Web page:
Market IntelligenceEconomy

the Vancouver housing market: what to expect in 2023

 

Jun 12, 2023

Written by 

Ryan Berlin

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Updated June 12, 2023

Towards the conclusion of 2022, we reflected on the year that was and shared some thoughts on how 2023 might play out for major Canadian macroeconomic indicators and Metro Vancouver’s housing market. More or less, our views have come to be, though we’re admittedly reeling a little bit following the Bank of Canada’s surprising June interest rate hike.

Now that almost half of 2023 is behind us, we thought we’d reflect on where things stand today, and where we might go from here as we steam towards 2024. Inflation moderation. After inflation in Canada peaked above 8% in June 2022, our expectation at the end of 2022 was that inflation would continue to moderate through this year. Indeed, the simple arithmetic of the inflation calculus suggests that in the absence of a significant economic shock materializing, it would yield an inflation rate that would approach 3% by the summer.

Today, headline inflation sits at 4.4% (through June)--much lower than the darkest days of 2022, but uncomfortably high for Canada’s central bank. We still expect inflation to dip below 4% in the coming 1-2 months, but we’ll have to see some real economic deceleration if we’re to achieve inflation in the target range of 1-3% by year’s end. Lower interest rates. The pace and extent of interest rate increase through 2022 and into January 2023 were almost entirely in response to high and rising inflation (we say “almost entirely”, because fixed mortgage rates were rising before the Bank of Canada took any explicit action to fight inflation). 

Though inflation has moderated (just not as much as we would have liked), the Bank of Canada just tightened monetary policy, raising its trend-setting interest rate by 25bps, to 4.75%. In part as a result of this, we do see an increased possibility of a perceptible economic slowdown later this year, leaving the possibility for a small rate cut by year’s end. That said, it’s most likely that it is the status quo for interest rates, more or less, between now and turning the corner into 2024. A return to more typical buying and listing activity. This has, for the most part, come to pass for the time being. A lack of housing supply in Metro Vancouver, combined with many months of pent-up demand and a return of buyer confidence, has resulted in MLS sales counts that exceeded 4,000 in both March and April and 5,000 in May—all of this on the heels of 9 straight months of sub-3,000 sales. While sales remain slightly below their long-run level, the prevalence of multiple-offer scenarios and sold prices exceeding list prices, combined with data gleaned from our own survey of consumer sentiment, suggest there is significant momentum for sales in the months ahead. An increase in home prices. “Home values are unlikely to rise in any meaningful way between now, the end of 2022, and the spring of 2023; indeed, there are few, if any, material tailwinds one can point to as a real source of increasing housing prices in the next few months.” While we got the first part of this sentence wrong when we penned it at the end of 2022, the second part has been true. However, as noted above in our commentary on rising sales counts, an ever-growing pool of buyers faced with constrained inventory has pushed benchmark prices up in Metro Vancouver in each of the past 5 months—so much so that condo prices in this region sit only 4% below their all-time peak levels from spring 2022.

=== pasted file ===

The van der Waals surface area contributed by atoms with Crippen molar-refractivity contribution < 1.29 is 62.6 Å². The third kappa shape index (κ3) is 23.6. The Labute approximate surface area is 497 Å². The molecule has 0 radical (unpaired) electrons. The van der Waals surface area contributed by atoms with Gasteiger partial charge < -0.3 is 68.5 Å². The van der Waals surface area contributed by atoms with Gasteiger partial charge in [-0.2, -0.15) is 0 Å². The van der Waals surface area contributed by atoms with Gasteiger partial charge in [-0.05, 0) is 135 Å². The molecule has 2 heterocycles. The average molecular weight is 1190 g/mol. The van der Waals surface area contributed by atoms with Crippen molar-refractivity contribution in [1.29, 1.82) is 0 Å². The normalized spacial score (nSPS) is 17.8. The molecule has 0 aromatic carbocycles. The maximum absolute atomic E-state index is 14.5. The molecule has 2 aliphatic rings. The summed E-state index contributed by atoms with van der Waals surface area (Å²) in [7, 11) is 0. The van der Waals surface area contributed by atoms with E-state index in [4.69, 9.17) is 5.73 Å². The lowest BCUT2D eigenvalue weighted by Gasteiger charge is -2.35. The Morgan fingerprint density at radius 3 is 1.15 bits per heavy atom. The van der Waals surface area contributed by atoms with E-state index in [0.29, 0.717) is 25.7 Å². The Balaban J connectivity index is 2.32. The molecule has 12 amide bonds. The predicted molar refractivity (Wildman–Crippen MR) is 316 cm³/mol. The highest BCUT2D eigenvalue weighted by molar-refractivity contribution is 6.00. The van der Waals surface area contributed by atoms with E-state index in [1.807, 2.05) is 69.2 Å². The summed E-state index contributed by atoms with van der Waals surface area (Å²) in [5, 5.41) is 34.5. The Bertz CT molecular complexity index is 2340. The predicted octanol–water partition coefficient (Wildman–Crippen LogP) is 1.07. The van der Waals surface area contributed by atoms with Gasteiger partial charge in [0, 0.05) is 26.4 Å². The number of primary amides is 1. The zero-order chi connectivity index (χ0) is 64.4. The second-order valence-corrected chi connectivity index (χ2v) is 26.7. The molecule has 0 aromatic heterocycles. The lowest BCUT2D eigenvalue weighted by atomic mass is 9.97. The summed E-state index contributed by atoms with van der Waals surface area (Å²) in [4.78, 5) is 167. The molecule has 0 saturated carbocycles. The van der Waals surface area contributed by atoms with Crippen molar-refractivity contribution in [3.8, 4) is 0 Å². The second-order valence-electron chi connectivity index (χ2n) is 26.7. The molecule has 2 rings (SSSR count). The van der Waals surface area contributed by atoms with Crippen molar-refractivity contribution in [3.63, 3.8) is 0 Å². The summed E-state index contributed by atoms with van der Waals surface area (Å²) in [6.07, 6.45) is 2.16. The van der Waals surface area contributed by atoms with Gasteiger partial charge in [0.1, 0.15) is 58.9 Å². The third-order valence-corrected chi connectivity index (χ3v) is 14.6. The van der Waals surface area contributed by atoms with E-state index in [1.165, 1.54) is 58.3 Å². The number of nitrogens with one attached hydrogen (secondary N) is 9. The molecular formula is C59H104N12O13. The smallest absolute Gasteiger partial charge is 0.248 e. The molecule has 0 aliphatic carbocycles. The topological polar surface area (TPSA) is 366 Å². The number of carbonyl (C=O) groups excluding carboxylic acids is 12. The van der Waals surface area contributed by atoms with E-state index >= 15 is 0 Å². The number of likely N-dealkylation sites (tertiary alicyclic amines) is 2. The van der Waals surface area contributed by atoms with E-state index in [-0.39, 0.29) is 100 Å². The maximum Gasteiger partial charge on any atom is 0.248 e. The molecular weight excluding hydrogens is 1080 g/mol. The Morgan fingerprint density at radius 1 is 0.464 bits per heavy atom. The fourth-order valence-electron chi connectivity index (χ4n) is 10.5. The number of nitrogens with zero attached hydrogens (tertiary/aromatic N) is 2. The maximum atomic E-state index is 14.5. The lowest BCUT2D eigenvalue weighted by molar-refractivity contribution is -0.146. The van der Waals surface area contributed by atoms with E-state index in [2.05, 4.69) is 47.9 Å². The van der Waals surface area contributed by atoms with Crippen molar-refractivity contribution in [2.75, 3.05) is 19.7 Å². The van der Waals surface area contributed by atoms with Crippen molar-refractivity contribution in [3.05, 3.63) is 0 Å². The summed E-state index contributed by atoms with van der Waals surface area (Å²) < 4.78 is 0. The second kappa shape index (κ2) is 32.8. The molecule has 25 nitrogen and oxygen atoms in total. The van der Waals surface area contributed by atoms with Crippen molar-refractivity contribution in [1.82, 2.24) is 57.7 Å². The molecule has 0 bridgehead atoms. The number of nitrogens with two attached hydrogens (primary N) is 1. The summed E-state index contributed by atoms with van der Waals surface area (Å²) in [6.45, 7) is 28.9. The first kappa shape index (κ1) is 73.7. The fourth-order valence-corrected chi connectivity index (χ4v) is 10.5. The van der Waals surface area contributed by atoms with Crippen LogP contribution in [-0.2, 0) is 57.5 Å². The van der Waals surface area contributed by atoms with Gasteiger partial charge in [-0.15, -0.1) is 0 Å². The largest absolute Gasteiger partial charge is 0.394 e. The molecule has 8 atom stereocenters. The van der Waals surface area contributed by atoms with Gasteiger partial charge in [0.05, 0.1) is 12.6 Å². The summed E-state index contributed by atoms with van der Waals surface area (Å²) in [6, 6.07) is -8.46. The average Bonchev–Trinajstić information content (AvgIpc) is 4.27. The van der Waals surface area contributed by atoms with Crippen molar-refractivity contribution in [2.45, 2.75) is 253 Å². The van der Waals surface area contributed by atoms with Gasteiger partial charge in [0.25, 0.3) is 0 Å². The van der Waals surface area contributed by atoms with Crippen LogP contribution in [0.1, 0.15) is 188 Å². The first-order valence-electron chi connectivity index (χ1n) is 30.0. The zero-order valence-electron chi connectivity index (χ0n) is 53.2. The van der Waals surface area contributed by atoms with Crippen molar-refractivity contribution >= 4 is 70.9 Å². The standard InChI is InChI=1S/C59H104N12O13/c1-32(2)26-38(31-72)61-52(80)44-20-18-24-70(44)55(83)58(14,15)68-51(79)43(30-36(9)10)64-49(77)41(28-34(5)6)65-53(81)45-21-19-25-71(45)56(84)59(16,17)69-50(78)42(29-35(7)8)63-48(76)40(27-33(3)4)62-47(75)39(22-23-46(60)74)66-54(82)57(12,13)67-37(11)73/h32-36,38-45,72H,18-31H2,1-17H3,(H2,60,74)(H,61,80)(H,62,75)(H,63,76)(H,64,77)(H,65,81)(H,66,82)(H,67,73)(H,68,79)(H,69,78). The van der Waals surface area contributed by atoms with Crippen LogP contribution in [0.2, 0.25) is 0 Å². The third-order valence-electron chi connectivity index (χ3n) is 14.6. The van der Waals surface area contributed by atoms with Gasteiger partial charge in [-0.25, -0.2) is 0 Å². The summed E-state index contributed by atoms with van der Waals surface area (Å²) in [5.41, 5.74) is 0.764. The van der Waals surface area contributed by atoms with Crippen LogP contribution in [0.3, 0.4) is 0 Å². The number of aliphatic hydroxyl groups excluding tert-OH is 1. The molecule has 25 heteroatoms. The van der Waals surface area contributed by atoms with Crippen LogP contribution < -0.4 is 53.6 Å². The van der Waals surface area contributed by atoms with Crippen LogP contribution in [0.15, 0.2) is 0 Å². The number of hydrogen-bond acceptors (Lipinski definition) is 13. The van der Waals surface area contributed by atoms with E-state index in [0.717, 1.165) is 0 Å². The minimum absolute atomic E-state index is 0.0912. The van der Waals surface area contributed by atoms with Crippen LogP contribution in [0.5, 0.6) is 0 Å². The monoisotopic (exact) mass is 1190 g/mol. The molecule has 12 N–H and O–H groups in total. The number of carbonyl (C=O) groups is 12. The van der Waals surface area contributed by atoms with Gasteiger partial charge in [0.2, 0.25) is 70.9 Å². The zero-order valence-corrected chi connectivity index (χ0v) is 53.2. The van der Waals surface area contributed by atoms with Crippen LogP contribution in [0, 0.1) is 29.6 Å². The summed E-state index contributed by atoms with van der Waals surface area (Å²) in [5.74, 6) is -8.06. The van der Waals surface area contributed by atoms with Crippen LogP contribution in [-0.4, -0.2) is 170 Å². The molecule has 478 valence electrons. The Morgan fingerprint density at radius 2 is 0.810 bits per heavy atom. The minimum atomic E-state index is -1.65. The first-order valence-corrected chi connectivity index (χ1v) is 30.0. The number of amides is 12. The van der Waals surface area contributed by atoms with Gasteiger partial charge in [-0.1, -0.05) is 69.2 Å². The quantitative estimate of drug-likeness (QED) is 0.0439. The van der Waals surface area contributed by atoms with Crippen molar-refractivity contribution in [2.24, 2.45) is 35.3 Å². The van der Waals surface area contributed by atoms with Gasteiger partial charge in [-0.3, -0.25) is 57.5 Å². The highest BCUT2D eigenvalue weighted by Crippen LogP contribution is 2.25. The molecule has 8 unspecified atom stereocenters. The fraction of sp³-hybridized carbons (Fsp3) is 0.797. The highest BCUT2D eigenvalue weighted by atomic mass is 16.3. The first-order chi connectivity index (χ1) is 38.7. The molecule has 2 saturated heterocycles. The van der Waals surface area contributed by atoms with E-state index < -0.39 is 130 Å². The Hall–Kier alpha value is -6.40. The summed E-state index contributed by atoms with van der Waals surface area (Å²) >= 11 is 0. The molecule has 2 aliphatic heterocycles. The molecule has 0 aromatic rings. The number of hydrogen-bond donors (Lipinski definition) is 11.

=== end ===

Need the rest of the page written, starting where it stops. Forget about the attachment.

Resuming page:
So there you have it: an update on the food for thought we originally served up at the end of last year. We’ll be back here 6 months from now to provide a new update and a fresh outlook for 2024.Our rennie intelligence team comprises our in-house demographer, senior economist, and market analysts. Together, they empower individuals, organizations, and institutions with data-driven market insight and analysis. Experts in urban land economics, community planning, shifting demographics, and real estate trends, their strategic research supports a comprehensive advisory service offering and forms the basis of frequent reports and public presentations. Their thoughtful and objective approach truly embodies the core values of rennie.

Written by

Ryan Berlin

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